As many as 40,000 BT subscribers may have to give up their Internet connections due to the company’s anti-filesharing initiative that will cost upwards of £500 million per year.
The plan’s original estimate was £365 million per year, but the British government indicated that number would have to increase.
“We are confident that those costs will be a mere fraction of the stratospheric sums suggested by some ISPs,” The Times learned from a BPI spokesperson. The fees are “negligibly small when set against their vast annual revenues.”
Anti-piracy initiatives in Britain have been considered out of control for some time now, as the music industry convinced the government that each download is the same as an individual song sale — which reportedly cost the industry £200 million in 2009 alone.
Informing each subscriber of piracy issues and the new anti-filesharing program will cost ISPs £1.40 per customer, while modifying accounts will add £25 per year to each subscriber’s bill, which some won’t be able to afford.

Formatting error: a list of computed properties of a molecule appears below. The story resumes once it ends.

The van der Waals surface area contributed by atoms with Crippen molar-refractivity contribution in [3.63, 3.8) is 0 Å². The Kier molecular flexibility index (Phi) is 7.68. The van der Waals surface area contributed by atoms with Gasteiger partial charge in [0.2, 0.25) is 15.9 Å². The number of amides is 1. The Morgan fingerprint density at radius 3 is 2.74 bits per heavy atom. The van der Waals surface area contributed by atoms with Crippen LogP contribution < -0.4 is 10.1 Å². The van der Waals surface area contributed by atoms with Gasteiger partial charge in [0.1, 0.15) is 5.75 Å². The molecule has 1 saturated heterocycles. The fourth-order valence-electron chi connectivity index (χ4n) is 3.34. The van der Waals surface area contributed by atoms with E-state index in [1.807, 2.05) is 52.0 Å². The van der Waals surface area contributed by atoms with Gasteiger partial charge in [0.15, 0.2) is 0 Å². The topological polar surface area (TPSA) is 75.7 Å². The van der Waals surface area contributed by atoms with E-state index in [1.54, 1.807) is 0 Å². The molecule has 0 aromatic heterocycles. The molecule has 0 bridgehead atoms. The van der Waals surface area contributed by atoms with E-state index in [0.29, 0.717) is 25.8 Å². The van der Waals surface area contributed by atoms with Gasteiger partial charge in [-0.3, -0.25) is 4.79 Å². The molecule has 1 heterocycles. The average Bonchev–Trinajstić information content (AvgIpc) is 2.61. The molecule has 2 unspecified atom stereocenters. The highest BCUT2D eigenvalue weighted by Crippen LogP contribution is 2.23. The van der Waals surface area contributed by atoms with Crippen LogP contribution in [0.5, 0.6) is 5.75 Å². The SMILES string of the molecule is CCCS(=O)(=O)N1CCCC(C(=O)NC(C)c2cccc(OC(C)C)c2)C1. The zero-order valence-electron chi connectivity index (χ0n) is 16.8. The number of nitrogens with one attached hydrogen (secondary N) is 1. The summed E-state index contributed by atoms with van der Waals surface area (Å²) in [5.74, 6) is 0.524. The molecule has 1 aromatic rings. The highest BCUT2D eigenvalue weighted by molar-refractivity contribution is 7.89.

In 2008, the music industry was valued at £3.6 billion, a 4.7% increase from 2007. The music industry has struggled to battle against declining CD sales, but has been successful in convincing music listeners to download online music.
Ironically, the British government — along with government officials in the United States and other nations — now attempts to bring as many citizens as possible online via broadband Internet connections.
I’m all for copyright holders trying to protect their best interests, but attempting to pay off and intimidate ISPs to do their dirty work — especially at the cost of subscribers — seems absolutely ridiculous. British pirates already face possible banishment from the Internet if caught pirating numerous times, with some music, movie and game pirates facing legal repercussions.